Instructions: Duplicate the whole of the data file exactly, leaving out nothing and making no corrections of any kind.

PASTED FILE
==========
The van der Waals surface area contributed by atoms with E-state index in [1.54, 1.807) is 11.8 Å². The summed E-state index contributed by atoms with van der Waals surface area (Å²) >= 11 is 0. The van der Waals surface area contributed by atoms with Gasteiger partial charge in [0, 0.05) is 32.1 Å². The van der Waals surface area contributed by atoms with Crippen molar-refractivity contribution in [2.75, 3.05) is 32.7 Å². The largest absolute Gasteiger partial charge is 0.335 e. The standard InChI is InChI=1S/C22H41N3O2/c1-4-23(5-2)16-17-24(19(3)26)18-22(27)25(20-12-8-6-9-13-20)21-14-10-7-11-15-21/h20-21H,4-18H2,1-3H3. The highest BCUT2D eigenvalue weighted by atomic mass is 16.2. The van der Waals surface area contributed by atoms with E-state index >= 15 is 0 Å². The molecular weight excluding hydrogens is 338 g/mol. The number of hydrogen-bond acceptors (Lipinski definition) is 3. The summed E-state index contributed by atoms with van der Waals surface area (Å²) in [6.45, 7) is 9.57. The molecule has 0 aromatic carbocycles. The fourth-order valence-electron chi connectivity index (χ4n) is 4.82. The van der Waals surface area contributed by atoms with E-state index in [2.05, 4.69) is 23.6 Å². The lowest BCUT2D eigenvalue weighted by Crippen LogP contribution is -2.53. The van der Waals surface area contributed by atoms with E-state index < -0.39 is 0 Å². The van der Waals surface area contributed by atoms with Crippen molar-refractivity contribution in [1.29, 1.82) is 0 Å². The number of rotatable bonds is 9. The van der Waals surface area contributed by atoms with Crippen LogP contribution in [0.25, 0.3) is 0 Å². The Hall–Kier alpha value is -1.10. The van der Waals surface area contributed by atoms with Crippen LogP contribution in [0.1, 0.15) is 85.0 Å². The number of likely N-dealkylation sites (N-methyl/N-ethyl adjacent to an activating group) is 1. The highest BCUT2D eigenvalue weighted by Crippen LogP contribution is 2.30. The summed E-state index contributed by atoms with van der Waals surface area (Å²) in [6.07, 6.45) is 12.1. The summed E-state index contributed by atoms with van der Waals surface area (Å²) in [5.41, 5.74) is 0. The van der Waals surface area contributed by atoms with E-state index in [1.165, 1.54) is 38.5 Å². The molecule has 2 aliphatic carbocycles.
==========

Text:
The van der Waals surface area contributed by atoms with E-state index in [1.54, 1.807) is 11.8 Å². The summed E-state index contributed by atoms with van der Waals surface area (Å²) >= 11 is 0. The van der Waals surface area contributed by atoms with Gasteiger partial charge in [0, 0.05) is 32.1 Å². The van der Waals surface area contributed by atoms with Crippen molar-refractivity contribution in [2.75, 3.05) is 32.7 Å². The largest absolute Gasteiger partial charge is 0.335 e. The standard InChI is InChI=1S/C22H41N3O2/c1-4-23(5-2)16-17-24(19(3)26)18-22(27)25(20-12-8-6-9-13-20)21-14-10-7-11-15-21/h20-21H,4-18H2,1-3H3. The highest BCUT2D eigenvalue weighted by atomic mass is 16.2. The van der Waals surface area contributed by atoms with E-state index >= 15 is 0 Å². The molecular weight excluding hydrogens is 338 g/mol. The number of hydrogen-bond acceptors (Lipinski definition) is 3. The summed E-state index contributed by atoms with van der Waals surface area (Å²) in [6.45, 7) is 9.57. The molecule has 0 aromatic carbocycles. The fourth-order valence-electron chi connectivity index (χ4n) is 4.82. The van der Waals surface area contributed by atoms with E-state index in [2.05, 4.69) is 23.6 Å². The lowest BCUT2D eigenvalue weighted by Crippen LogP contribution is -2.53. The van der Waals surface area contributed by atoms with E-state index < -0.39 is 0 Å². The van der Waals surface area contributed by atoms with Crippen molar-refractivity contribution in [1.29, 1.82) is 0 Å². The number of rotatable bonds is 9. The van der Waals surface area contributed by atoms with Crippen LogP contribution in [0.25, 0.3) is 0 Å². The Hall–Kier alpha value is -1.10. The van der Waals surface area contributed by atoms with Crippen LogP contribution in [0.1, 0.15) is 85.0 Å². The number of likely N-dealkylation sites (N-methyl/N-ethyl adjacent to an activating group) is 1. The highest BCUT2D eigenvalue weighted by Crippen LogP contribution is 2.30. The summed E-state index contributed by atoms with van der Waals surface area (Å²) in [6.07, 6.45) is 12.1. The summed E-state index contributed by atoms with van der Waals surface area (Å²) in [5.41, 5.74) is 0. The van der Waals surface area contributed by atoms with E-state index in [1.165, 1.54) is 38.5 Å². The molecule has 2 aliphatic carbocycles.